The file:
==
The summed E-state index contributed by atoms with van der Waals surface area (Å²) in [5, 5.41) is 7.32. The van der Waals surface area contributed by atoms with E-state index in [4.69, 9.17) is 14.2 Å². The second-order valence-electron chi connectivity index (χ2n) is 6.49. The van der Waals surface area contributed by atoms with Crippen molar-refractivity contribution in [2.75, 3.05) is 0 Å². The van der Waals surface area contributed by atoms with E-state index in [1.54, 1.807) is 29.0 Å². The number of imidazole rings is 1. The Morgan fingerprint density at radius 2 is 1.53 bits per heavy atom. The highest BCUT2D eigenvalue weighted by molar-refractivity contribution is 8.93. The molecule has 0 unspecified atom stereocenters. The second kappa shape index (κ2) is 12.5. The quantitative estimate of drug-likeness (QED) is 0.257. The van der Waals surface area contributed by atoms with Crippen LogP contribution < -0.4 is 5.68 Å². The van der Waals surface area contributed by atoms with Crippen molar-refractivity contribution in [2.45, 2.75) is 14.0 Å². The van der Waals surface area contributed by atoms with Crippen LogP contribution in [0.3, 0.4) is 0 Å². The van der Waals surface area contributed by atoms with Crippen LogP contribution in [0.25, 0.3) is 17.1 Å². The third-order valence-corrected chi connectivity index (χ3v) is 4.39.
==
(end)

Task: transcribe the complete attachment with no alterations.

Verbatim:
The summed E-state index contributed by atoms with van der Waals surface area (Å²) in [5, 5.41) is 7.32. The van der Waals surface area contributed by atoms with E-state index in [4.69, 9.17) is 14.2 Å². The second-order valence-electron chi connectivity index (χ2n) is 6.49. The van der Waals surface area contributed by atoms with Crippen molar-refractivity contribution in [2.75, 3.05) is 0 Å². The van der Waals surface area contributed by atoms with E-state index in [1.54, 1.807) is 29.0 Å². The number of imidazole rings is 1. The Morgan fingerprint density at radius 2 is 1.53 bits per heavy atom. The highest BCUT2D eigenvalue weighted by molar-refractivity contribution is 8.93. The molecule has 0 unspecified atom stereocenters. The second kappa shape index (κ2) is 12.5. The quantitative estimate of drug-likeness (QED) is 0.257. The van der Waals surface area contributed by atoms with Crippen LogP contribution < -0.4 is 5.68 Å². The van der Waals surface area contributed by atoms with Crippen molar-refractivity contribution in [2.45, 2.75) is 14.0 Å². The van der Waals surface area contributed by atoms with Crippen LogP contribution in [0.3, 0.4) is 0 Å². The van der Waals surface area contributed by atoms with Crippen LogP contribution in [0.25, 0.3) is 17.1 Å². The third-order valence-corrected chi connectivity index (χ3v) is 4.39.